Get-Folder -name *foldername* | get-vm | get-vmguest | select VMName, ToolsVersion | FT -autosize

Example output:

You can see that this example that folder has a mix of virtual machines running, some not (no ToolsVersion value returned), and has a mix of VMtools versions running.

What if you just wanted a list of all virtual machines in the vCenter, the whole jungle?

 Get-Datacenter -Name "datacentername" | get-vm | get-vmguest | select VMName, ToolsVersion | FT -autosize

In either case, if you want to redirect output to a CSV add the following to the end of the line

 | export-csv -path "\path\to\file\filename.csv" -NoTypeInformation -UseCulture

Example:

Get-Folder -name *foldername* | get-vm | get-vmguest | select VMName, ToolsVersion | export-csv -path "\path\to\file\filename.csv" -NoTypeInformation -UseCulture

Another method/example of getting the tools version, and probably the fastest is using ‘Get-view’. A much longer string of command-lets, but this would be the ideal method for large environments if a quick return of data was needed, lets say for a nightly script that was least impactful to the vCenter.

 Get-Folder -name *foldername* | Get-VM | % { get-view $_.id } | select name, @{Name=“ToolsVersion”; Expression={$_.config.tools.toolsversion}}, @{ Name=“ToolStatus”; Expression={$_.Guest.ToolsVersionStatus}} Example Output: If you are after a list of all virtual machines running in the vCenter, a command similar to this can be used:  Get-VM | % { get-view$_.id } | select name, @{Name=“ToolsVersion”; Expression={$_.config.tools.toolsversion}}, @{ Name=“ToolStatus”; Expression={$_.Guest.ToolsVersionStatus}}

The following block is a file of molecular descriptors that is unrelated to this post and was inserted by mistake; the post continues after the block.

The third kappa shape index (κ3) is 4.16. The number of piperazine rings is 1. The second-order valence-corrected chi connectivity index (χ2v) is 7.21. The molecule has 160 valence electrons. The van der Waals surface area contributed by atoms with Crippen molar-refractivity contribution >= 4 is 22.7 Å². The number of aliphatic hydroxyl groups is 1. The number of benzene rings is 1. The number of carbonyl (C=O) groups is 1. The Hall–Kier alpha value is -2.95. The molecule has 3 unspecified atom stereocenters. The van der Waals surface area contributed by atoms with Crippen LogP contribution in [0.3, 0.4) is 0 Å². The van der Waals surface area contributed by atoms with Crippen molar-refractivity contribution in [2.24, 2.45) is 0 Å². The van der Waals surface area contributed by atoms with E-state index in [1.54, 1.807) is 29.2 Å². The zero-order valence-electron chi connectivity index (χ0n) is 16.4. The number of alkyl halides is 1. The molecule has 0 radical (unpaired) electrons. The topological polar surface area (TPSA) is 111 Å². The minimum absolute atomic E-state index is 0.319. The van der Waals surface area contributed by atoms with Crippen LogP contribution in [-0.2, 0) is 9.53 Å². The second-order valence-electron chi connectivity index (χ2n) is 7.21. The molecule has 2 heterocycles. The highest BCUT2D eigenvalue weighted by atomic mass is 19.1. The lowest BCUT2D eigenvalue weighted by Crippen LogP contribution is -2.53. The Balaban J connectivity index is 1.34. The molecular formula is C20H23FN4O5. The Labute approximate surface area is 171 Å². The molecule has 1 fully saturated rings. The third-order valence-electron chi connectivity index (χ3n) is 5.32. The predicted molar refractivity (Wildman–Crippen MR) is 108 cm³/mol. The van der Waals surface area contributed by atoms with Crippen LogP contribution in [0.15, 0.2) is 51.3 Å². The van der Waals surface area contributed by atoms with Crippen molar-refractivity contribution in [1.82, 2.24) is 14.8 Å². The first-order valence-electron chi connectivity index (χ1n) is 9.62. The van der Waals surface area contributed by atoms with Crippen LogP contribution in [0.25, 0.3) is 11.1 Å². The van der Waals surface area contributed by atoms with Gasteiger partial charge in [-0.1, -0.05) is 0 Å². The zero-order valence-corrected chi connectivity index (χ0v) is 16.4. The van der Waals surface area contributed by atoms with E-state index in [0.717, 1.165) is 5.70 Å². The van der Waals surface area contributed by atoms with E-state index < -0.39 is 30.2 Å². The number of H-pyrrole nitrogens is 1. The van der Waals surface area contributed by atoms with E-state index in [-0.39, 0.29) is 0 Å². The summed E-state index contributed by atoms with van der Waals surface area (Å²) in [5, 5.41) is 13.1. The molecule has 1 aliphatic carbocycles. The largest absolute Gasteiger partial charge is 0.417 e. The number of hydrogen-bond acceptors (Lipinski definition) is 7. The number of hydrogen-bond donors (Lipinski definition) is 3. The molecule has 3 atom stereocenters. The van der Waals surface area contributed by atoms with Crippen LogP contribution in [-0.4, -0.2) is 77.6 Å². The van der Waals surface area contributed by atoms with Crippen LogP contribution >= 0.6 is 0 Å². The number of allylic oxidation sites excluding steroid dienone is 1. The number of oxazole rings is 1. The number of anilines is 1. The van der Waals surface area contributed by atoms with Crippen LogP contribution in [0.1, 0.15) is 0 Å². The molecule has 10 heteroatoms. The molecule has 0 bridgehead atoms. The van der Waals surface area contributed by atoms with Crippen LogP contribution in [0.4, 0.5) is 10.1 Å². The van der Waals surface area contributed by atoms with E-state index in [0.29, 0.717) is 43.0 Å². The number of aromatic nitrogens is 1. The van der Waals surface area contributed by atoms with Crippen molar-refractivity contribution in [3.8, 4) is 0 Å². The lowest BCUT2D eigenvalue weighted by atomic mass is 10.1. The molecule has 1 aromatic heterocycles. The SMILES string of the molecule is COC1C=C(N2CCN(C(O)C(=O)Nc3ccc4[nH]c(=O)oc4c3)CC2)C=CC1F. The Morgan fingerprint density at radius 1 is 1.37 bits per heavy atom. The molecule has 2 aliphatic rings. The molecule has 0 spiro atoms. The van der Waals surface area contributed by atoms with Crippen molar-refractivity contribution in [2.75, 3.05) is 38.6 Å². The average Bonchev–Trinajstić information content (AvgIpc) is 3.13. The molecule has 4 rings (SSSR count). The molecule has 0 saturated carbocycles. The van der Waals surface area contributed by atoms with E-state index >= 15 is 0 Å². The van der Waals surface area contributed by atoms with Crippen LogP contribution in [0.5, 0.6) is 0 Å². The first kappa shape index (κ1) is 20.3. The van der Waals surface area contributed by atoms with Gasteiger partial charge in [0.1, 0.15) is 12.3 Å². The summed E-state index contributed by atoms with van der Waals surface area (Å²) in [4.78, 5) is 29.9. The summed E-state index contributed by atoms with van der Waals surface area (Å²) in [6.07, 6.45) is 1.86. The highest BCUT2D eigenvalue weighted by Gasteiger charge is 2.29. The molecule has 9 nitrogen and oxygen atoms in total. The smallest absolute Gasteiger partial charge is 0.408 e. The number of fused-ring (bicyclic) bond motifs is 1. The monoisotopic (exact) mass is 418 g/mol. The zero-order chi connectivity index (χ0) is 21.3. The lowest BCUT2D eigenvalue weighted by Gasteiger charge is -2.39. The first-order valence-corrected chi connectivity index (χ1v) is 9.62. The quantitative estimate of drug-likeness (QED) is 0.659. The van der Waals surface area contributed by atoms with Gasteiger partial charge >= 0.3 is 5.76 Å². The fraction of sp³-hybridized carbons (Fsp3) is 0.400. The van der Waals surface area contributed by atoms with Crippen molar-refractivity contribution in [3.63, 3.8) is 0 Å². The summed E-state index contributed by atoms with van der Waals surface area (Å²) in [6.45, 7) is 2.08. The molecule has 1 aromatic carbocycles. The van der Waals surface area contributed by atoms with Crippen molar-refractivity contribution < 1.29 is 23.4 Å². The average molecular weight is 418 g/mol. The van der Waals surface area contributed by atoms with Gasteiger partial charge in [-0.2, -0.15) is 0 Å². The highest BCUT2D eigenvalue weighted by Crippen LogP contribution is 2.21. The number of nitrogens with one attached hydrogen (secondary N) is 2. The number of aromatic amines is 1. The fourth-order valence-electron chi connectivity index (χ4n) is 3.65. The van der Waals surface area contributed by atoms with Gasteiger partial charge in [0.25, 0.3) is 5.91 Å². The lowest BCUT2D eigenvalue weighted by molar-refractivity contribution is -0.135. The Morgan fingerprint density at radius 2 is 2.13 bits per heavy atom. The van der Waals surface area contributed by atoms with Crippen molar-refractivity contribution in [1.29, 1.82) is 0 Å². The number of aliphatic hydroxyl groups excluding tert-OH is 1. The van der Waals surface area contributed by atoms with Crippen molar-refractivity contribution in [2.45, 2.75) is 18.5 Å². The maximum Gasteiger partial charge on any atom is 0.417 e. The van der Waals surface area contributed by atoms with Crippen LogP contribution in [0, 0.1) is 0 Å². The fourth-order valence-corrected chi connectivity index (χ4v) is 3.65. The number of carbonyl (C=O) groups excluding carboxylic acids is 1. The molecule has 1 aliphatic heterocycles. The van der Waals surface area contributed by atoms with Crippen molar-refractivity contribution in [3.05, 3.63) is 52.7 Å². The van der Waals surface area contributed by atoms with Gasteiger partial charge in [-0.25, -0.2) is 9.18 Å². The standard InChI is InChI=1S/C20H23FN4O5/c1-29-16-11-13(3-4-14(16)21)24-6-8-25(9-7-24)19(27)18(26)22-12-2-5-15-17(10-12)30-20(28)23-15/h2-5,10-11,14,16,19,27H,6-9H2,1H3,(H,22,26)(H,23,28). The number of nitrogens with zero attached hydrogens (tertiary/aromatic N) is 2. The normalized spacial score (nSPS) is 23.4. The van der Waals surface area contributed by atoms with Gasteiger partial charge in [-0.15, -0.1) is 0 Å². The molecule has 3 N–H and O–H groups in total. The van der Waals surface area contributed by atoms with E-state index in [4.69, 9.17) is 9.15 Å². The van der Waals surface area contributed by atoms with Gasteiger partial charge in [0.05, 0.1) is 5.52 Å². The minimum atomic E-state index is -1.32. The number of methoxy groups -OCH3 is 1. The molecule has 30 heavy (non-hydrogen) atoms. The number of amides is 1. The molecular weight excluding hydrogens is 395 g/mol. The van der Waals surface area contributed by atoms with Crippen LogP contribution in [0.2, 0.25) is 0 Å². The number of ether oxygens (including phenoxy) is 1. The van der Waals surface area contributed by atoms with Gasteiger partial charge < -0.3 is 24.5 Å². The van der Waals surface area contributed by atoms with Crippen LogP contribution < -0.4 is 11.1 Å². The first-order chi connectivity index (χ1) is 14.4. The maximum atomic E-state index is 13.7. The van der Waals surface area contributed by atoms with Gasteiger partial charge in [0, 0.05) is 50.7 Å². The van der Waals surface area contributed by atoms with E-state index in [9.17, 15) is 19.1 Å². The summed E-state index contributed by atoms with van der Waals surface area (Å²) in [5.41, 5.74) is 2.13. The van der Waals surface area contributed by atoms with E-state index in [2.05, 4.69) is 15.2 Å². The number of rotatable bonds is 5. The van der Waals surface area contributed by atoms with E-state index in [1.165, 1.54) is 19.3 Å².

VMware has put together a nice introductory blog on using get-view HERE

Just like last time, if you want to redirect output to a CSV file just take the following on to the end of the line for either method ie specific folder or entire vCenter:

 | export-csv -path "\path\to\file\filename.csv" -NoTypeInformation -UseCulture

# Creating, Listing and Removing VM Snapshots with PowerCLi and PowerShell

### PowerCLi + PowerShell Method

-=Creating snapshots=-

Let’s say you are doing a maintenance, and need a quick way to snapshot certain VMs in the vCenter.  The create_snapshot.ps1 PowerShell does just that, and it can be called from PowerCli.

•  Open PowerCLi and connect to the desired vCenter

• From the directory that you have placed the create_snapshot.ps1 script, run the command and watch for output.
> .\create_snapshot.ps1 -vm <vm-name>,<vm-name> -name snapshot_name

Like so:

In vCenter recent tasks window, you’ll see something similar to:

-=Removing snapshots=-

Once you are ready to remove the snapshots, the remove_snapshot.ps1 PowerShell script does just that.

• Once you are logged into the vCenter through PowerCli like before, from the directory that you have placed the remove_snapshot.ps1 script, run the command and watch for output.